A room without a book is like a body without a soul - Cicero

To Be Read Soon!

Saturday, August 27, 2011

Completely Classic: A Clockwork Orange by Anthony Burgess

Completely Classic is a feature (started here!) that discusses Modern and other Classic literature.

 In this nightmare vision of a not-too-distant future, fifteen-year-old Alex and his three friends rob, rape, torture and murder - for fun. Alex is jailed for his vicious crimes and the State undertakes to reform him - but how and at what cost?

                                                                                       -Chapters Canada

I've been wanting to read some Classics recently, and when a friend of mine brought this book for me to borrow, I knew it was time to commence my reading of classic literature.

This book, a Modern Classic, is dystopian, which I always love, and is written in 1962. This made for a very interesting read since it's written about the future, ergo our past and/or present. Some of the things were pretty accurate, and some things were pretty off, and strange. Like the language. Wow. Am I ever glad that I read the introduction before reading the book, because I had no idea that the language was at all anything special, and it TOTALLY was. The language in A Clockwork Orange is completely unique and not in any way English. Which was pretty confusing at first, but, after I got the hang of it, was completely cool. I found it fascinating how quickly I could incorporate Alex's slang words into my vocabulary and understand every word that he said. I am really looking forward to seeing the movie, and to see how Alex and his crazy language translates into film!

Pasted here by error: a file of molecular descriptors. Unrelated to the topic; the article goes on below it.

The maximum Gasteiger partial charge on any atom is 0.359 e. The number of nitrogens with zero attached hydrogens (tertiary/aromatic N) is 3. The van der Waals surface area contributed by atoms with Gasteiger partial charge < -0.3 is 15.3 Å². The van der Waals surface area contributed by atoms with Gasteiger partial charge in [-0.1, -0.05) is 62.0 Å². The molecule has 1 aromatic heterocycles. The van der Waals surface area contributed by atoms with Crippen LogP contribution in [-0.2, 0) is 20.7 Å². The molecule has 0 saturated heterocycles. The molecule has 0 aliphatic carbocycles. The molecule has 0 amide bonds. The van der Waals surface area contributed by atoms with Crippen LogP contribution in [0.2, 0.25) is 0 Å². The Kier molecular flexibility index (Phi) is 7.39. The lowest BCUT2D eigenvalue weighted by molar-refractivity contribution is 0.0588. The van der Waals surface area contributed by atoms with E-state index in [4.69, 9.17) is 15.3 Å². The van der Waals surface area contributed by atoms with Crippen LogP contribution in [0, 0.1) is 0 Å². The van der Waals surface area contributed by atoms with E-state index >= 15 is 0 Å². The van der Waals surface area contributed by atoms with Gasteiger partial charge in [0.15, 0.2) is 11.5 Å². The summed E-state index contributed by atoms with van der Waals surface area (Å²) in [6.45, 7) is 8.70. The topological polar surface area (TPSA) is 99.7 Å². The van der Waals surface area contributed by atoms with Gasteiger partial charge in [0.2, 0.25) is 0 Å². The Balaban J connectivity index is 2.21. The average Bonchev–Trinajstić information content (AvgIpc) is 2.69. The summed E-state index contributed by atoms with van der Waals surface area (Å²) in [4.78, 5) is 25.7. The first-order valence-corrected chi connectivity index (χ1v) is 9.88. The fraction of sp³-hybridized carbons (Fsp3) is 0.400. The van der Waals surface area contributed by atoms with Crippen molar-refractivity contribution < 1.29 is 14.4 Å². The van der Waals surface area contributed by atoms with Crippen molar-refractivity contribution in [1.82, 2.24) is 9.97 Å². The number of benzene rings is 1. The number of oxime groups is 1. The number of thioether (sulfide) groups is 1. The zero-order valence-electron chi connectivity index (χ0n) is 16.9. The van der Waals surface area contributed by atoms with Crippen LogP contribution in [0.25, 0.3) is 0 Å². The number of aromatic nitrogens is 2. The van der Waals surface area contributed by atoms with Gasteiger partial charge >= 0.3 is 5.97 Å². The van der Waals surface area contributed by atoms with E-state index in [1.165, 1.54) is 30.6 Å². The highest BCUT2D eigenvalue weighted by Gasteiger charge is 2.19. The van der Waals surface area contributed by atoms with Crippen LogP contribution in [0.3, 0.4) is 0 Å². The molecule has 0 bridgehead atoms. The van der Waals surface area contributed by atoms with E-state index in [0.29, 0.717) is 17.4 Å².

It's a movie!
Spoiler Alert: Don't read past this point if you don't want to know specific book details!

So a little bit about the book: Alex is pretty much a psychopath, and that becomes quite evident early on. Burgess gives us such a vivid look into Alex's psyche that I felt like I understood him right off the bat. In the society in which Alex lives, not only do the youth speak using their own slang language, they are completely without morals. Alex and his 'droogs' (friends) go around stealing 'pretty polly' (money), raping women, and beating up whomever they please (usually 'starry' people, which refers to anyone elderly).

The book is written in three parts, 7 chapters each, and all start out with the same clever phrase, "What's it gonna be then, eh?" I found this really clever and I loved how Burgess divided the novel so interstingly. In the first part we are introduced to Alex and his 'droogs' and all of their crazy antics. We also see some of Alex's wisdom despite the fact that he seems lost to the world and humanity. Some of the things that he says were just so wise and smart, and made me love him against all the odds :)  Throughout the rest of the novel, Alex goes through many changes, going to jail, and enduring crazy torturous treatment that makes it so that he literally cannot commit violence. And even though I feel like this is supposed to be the main theme or idea in the novel, I really just took away my own message from it. Because when all was said and done, I saw Alex in part three, who finally choose to not do wrong and actually wanted to find love and family, as just a normal dude. This just kind of reminded me of how teens are nowadays (obviously not as drastically rebellious) and how society views them to be menaces. But really, we all grow up and learn from our mistakes (obviously there are some exceptions), and I think that is what Burgess demonstrates through Alex. Even if it was a little scary to read.

I have to also say that it completely broke my heart when Alex was brought back to 'HOME' in part 3, after his previous friends had raped him and beat him up, and he discovers the old man willing to help him, only to find that he, Alex himself, had killed the man's wife. It really made me sad, more than anything else in the book. And I could tell that Alex was saddened by it, which is maybe the first time I thought that he could turn out alright. It was so ironic and beautiful, and probably my favourite part of the whole story.

Overall, I think that A Clockwork Orange is a timeless piece of fiction that anyone can enjoy, whether young or 'starry'.

Tehe-Cheers & Enjoy♥

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